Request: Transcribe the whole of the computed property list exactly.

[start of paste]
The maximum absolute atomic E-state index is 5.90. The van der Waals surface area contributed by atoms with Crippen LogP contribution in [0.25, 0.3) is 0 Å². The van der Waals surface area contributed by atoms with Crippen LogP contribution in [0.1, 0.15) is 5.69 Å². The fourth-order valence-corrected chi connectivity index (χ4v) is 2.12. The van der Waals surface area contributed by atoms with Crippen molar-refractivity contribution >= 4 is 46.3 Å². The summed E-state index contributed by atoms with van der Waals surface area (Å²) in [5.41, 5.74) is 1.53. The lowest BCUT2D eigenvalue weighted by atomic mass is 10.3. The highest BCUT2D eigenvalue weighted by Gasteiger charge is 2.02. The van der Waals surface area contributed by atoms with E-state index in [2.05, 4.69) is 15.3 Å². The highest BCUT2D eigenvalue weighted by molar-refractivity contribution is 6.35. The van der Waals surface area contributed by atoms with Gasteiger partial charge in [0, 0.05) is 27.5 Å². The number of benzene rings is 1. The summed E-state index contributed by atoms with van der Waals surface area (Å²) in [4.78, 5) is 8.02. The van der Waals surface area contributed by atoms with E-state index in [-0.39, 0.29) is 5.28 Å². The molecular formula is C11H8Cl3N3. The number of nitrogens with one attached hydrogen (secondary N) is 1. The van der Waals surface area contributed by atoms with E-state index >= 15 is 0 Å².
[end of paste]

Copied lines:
The maximum absolute atomic E-state index is 5.90. The van der Waals surface area contributed by atoms with Crippen LogP contribution in [0.25, 0.3) is 0 Å². The van der Waals surface area contributed by atoms with Crippen LogP contribution in [0.1, 0.15) is 5.69 Å². The fourth-order valence-corrected chi connectivity index (χ4v) is 2.12. The van der Waals surface area contributed by atoms with Crippen molar-refractivity contribution >= 4 is 46.3 Å². The summed E-state index contributed by atoms with van der Waals surface area (Å²) in [5.41, 5.74) is 1.53. The lowest BCUT2D eigenvalue weighted by atomic mass is 10.3. The highest BCUT2D eigenvalue weighted by Gasteiger charge is 2.02. The van der Waals surface area contributed by atoms with E-state index in [2.05, 4.69) is 15.3 Å². The highest BCUT2D eigenvalue weighted by molar-refractivity contribution is 6.35. The van der Waals surface area contributed by atoms with Gasteiger partial charge in [0, 0.05) is 27.5 Å². The number of benzene rings is 1. The summed E-state index contributed by atoms with van der Waals surface area (Å²) in [4.78, 5) is 8.02. The van der Waals surface area contributed by atoms with E-state index in [-0.39, 0.29) is 5.28 Å². The molecular formula is C11H8Cl3N3. The number of nitrogens with one attached hydrogen (secondary N) is 1. The van der Waals surface area contributed by atoms with E-state index >= 15 is 0 Å².